The World Health Organizationhas announced this year’s World Health Day theme is “building a fairer,healthier world.” The COVID-19 pandemic highlighted drastic differences in how people and their greater communities could, or could not, prioritize and protect their health. Many health inequities emerged during the pandemic for essential workers putting themselves at risk for contracting COVID-19 and people in communities lacking equitable access to nutritious food, clean and safe environments, and healthcare resources.
These inequities were present well before the pandemic, and the only way to move forward from this tragic time is to enact change that meaningfully addresses all areas of this inequity to build a fairer, healthier world that allows all people to thrive and protects us during future global pandemics.
Change won’t be easy, but it’s absolutely necessary, especially for Health Coaches who wish to spread the ripple effect of health and happiness through their work.
How Health Coaches create a ripple of positive change
You might be thinking, “Where do I even start?” Here are eight ways you can contribute to creating a fairer, healthier world:
1. Set up a standing donation to an organization(s) of your choice.
Many organizations allow you to choose how much and how often you want to contribute to their cause – whether it’s monthly, quarterly, or annually. Choose an amount and cadence that works for you and your budget, keeping in mind that many donations are tax deductible. Providing funds to organizations with missions you resonate with is a great way to get started working toward a healthier world and can even open opportunities to get involved in person.
2. Carve out time to regularly donate your talent or services.
Setting aside time at a similar cadence as your donations can be an easy way to get involved with causes you care about. A popular option is to volunteer at a local food pantry organizing food items, serving meals, or putting together packaged meals to deliver to those in need. There are also opportunities to host your own food drive, as Claude Harriott, one of our Integrative Nutrition Health Coaches in training, has done during the past year.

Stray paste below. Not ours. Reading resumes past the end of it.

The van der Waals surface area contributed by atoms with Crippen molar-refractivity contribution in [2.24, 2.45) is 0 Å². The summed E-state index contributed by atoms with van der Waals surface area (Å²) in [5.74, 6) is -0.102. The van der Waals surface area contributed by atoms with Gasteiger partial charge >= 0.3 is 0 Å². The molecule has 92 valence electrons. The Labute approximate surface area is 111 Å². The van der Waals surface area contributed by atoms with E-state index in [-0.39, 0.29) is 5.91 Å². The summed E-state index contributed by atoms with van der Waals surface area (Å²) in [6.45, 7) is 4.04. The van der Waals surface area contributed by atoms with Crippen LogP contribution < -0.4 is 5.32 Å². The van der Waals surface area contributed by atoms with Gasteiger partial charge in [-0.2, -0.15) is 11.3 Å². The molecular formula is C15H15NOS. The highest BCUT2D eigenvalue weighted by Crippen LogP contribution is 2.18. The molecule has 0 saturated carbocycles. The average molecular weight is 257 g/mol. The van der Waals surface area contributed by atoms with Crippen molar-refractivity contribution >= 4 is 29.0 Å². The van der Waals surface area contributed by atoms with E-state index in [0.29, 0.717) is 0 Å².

If you’re a practicing Health Coach, volunteering your time and services at a local food pantry or food drive is a great way to share your expertise with those you may not have been able to reach previously. Create recipes that utilize the food items sent home with visitors or provide a grocery tour handout that shows how to make the most of a limited food budget.
3. Dedicate time for personal growth as it relates to health equity.
Health Coaches are always learning, staying up-to-date on wellness trends and how to best support themselves and their clients. This means dedicating time to learning more about the factors that can impact someone’s health, whether attending online workshops, reading books, or enrolling in a more comprehensive course at a local college.
There is much more to health than simply the food we eat and the exercise we do, and Health Coaches would be doing clients a disservice by reducing well-being to just these factors. It’s critical that Health Coaches understand all the social determinants of health that impact decisions we make. The racism embedded within our healthcare system and all areas of our communities impacts many of, if not all, these social determinants of health. Learning the roots of this racism, how to combat and eliminate racist practices, and the nuances in language to create more inclusion should be part of a Health Coach’s work and continued learning.
4. Get involved in local government or community groups and advocate for change.
This sounds daunting, but it doesn’t have to be. Attend the next PTA meeting at your child’s school to discuss how to implement stress management tools in students’ daily schedules or how others can get involved in developing a holistic health curriculum (like this IIN grad did!). You can also connect with like-minded parents to create a task force focused on organizing speakers from all areas of wellness to give monthly presentations.
If being involved in policy change interests you, find local politicians to understand what they advocate for and how you can get involved. Protecting voting rights is of huge importance, and you can help create voter registration events to further support local candidates.
5. Spark conversations with your friends, family, and community members about issues that are meaningful to you.